COMMENT: Youth Time looks to make emerging voices heard

By bne IntelliNews July 29, 2015

V. Benjamin Rahr in Hamburg -


In his book “Emerging Markets in an Upside Down World”, Jerome Booth, chairman of bne IntelliNews’ parent company New Sparta, talks about the age-old habit of considering the impact of the developed world, “the Core”, on emerging markets, “the Periphery”, while ignoring any impact that the Periphery might have on the Core.

Booth focuses on how the Western business media perceive the impact of Western economic and financial trends on emerging economies – the crisis in Greece being a case in point. Booth makes the point that developed and emerging economies are rarely subject to such a balanced comparison. The role of emerging markets in setting global prices for goods and services – a reflection of their now nearly 60% share of global GDP – continues to be marginalised by global fund managers.

In the political and cultural spheres, Western dominance is even more apparent – to the increasing dismay of many citizens in “non-Western” countries. At the “Youth Time Summer School” that took place in June in Hamburg, carefully selected students from over 25 countries, most of them young social entrepreneurs, participated in seminars designed to teach skills to make marginal voices heard and thereby mitigate the effects of Western dominance.

 “Youth Time is a movement, founded in 2010 in Prague by a group of students from 20 countries,” says its co-founder and president Julia Kinash. “It is a non-profit organization that offers young people a platform to participate in projects aimed at fostering a social cross-border debate, and to meet other like-minded ambitious social entrepreneurs.”

Before being invited, applicants – primarily from non-Western countries – have to go through a long drawn-out, rigorous selection process. Those 30 who can most convincingly demonstrate their social responsibility and commitment to social causes eventually make it to the Summer Schools that are held each year in a different country.

And Youth Time wants them to share their personal experiences and ideas with the group. As Kinash stresses: “We are not political, we are not economical. We are about social impact”. However, most participants admit that, in the words of one, “conversation becomes political…  because politics is the continuation of social life. So society is about politics and politics is for society.”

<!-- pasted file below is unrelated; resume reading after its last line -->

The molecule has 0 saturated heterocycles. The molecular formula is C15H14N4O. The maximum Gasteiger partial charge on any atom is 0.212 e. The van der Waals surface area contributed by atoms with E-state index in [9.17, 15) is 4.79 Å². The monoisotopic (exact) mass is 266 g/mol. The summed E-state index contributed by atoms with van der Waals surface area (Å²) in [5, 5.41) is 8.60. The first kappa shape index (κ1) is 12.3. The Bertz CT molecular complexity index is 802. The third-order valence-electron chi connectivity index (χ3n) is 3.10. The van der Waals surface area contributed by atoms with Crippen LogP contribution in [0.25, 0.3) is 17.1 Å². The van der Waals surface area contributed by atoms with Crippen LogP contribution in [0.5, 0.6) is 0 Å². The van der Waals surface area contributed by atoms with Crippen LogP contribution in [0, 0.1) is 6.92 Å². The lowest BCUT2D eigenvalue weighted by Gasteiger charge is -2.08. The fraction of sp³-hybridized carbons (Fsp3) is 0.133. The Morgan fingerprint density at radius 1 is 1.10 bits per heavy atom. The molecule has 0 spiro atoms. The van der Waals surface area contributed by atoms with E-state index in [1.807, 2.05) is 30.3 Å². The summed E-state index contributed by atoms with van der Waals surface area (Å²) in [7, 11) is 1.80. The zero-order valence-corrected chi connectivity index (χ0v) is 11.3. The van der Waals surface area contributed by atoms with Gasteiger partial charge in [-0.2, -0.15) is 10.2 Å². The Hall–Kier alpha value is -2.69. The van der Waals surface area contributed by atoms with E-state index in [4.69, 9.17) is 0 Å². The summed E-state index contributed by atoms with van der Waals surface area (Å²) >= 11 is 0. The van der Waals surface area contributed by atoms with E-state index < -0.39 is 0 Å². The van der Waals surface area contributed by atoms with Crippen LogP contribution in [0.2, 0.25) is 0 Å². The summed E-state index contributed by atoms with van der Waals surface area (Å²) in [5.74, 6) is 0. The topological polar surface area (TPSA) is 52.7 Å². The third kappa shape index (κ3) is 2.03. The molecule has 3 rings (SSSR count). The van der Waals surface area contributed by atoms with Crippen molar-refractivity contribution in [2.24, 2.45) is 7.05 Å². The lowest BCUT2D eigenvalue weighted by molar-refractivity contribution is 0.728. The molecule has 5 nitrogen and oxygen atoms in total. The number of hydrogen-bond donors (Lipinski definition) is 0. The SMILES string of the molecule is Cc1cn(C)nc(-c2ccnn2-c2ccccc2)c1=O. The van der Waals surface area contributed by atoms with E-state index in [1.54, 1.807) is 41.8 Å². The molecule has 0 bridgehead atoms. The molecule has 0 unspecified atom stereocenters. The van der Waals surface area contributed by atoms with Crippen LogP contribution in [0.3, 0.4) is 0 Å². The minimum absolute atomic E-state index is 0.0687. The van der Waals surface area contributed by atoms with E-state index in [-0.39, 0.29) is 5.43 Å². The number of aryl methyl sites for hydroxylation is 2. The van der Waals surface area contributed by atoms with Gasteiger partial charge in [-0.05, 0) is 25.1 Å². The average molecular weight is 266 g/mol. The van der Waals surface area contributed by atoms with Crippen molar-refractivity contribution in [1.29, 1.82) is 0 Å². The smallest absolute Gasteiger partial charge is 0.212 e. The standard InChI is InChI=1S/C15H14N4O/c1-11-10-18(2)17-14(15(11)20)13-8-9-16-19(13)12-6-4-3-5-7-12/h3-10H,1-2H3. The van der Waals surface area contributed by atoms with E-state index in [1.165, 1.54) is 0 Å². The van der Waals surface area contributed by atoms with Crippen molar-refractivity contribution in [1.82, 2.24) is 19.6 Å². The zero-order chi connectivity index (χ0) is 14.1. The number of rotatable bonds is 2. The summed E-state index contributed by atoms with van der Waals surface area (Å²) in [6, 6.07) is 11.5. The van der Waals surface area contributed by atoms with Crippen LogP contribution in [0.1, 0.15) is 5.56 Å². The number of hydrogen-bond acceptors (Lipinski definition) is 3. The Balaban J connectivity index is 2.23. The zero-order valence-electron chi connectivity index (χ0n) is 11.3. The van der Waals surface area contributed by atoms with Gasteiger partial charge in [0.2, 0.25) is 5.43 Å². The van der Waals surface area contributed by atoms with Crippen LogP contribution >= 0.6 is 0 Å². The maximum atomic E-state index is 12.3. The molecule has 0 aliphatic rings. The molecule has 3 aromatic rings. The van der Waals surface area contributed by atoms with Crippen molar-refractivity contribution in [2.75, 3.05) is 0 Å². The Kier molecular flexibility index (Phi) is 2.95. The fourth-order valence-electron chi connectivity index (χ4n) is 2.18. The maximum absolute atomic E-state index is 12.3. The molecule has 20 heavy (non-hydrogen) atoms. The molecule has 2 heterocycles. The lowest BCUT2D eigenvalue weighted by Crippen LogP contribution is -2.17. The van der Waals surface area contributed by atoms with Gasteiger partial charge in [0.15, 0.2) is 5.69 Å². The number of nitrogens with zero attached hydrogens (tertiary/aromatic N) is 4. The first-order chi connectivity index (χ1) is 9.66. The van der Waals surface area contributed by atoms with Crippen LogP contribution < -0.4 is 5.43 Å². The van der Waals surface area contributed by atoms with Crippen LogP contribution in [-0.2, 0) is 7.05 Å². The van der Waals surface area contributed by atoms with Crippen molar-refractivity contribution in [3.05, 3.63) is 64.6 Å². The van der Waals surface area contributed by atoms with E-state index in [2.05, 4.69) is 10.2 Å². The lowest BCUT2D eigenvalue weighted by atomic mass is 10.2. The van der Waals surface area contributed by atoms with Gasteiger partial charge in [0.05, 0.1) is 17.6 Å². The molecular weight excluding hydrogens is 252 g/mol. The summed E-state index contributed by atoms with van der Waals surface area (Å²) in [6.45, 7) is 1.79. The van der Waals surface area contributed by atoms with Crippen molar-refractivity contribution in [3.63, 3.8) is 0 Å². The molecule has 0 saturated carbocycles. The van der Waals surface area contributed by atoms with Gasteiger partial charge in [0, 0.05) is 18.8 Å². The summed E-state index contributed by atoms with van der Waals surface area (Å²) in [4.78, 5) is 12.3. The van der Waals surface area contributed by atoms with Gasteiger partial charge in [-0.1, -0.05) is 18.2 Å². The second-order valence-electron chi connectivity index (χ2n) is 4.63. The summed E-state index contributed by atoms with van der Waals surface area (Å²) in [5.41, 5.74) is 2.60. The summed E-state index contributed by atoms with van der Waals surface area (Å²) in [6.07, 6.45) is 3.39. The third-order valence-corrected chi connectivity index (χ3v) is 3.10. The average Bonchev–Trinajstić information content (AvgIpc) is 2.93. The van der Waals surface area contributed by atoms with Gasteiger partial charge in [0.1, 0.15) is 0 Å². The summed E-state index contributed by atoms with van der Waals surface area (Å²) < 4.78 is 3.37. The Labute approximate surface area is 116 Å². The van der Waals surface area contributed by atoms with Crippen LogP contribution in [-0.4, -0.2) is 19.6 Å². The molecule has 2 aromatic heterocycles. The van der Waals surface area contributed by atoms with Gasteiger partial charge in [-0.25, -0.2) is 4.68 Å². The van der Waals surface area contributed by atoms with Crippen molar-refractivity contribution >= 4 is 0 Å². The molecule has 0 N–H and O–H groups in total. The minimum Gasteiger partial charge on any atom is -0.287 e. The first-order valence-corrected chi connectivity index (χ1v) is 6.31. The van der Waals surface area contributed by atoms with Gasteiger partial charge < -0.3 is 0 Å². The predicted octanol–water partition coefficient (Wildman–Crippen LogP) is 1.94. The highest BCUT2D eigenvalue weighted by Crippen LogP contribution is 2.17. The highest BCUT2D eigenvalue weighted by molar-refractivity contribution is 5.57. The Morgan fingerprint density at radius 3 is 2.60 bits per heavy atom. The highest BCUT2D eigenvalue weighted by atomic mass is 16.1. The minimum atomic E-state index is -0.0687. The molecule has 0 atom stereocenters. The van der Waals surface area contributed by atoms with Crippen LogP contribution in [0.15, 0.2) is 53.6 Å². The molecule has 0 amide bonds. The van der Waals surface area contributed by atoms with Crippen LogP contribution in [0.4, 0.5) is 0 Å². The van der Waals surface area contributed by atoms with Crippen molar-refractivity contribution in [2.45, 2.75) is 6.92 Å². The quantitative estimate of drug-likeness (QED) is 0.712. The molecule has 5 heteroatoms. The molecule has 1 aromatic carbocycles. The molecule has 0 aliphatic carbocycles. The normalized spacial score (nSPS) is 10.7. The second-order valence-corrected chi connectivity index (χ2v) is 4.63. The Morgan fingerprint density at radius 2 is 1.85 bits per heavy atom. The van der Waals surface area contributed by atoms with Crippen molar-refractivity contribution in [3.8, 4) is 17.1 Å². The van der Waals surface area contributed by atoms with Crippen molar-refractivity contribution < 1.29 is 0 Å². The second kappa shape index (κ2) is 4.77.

Return to the individual

Besides youth unemployment and the “international media pushing an agenda”, most participants – all aged between 22 and 27 – feel that globalisation promotes only capitalist philosophy and Western lifestyles, even as it opens up new opportunities to citizens of poorer nations.

Alexej Stepanov, a Youth Time coach from Serbia, claims that capitalist rhetoric has lost focus in so far as it looks at people as dispensable”. His ambition is to return the focus to individuals and give them “the necessary skills to go back to their local communities and make a visible and viable change”. Several participants pointed out that there are more essential things than economic efficiency, noting that some non-Western cultures value equality and respect more highly than materialism.

The Industrial Revolution in Europe followed by technological progress and economic power in the US put Western culture on a pedestal. The books of Dickens and Hemingway, the music of Frank Sinatra and The Beatles, and the movies of Stone and Spielberg, along with Coca Cola bottles and GM cars, spread Western values and ideas around the world.

The emergence of the dollar as the world’s reserve currency and of English as the pre-eminent language contributed further to the propagation of Western culture, thereby generating cachet and status for everything Western. It spurred aborigines in Australia and Zulus in South Africa to consume Western food, play Western music, and to wear ManU shirts.

A resounding theme at Youth Time was that young people around the world want to change this perception. Students from Gambia and Kazakhstan want to be heard and respected. They have also realised that if smaller nations are disunited, they become vulnerable to the big players to allot power to themselves.

As Jerome Booth recently wrote in his blog: “When one’s self-identity is shaped by foreign prejudices, transmitted through Western media, it can cause annoyance if not anger, cognitive dissonance and inferiority complexes. The blithe lack of perception of this psychology by those in the Core adds insult to injury.”

Now, as non-Western nations, especially in Asia, are becoming the new global economic powerhouses, at least some participants of the Youth Time Summer School hope that Western cultural dominance could also reach its end. Well, hope dies last.

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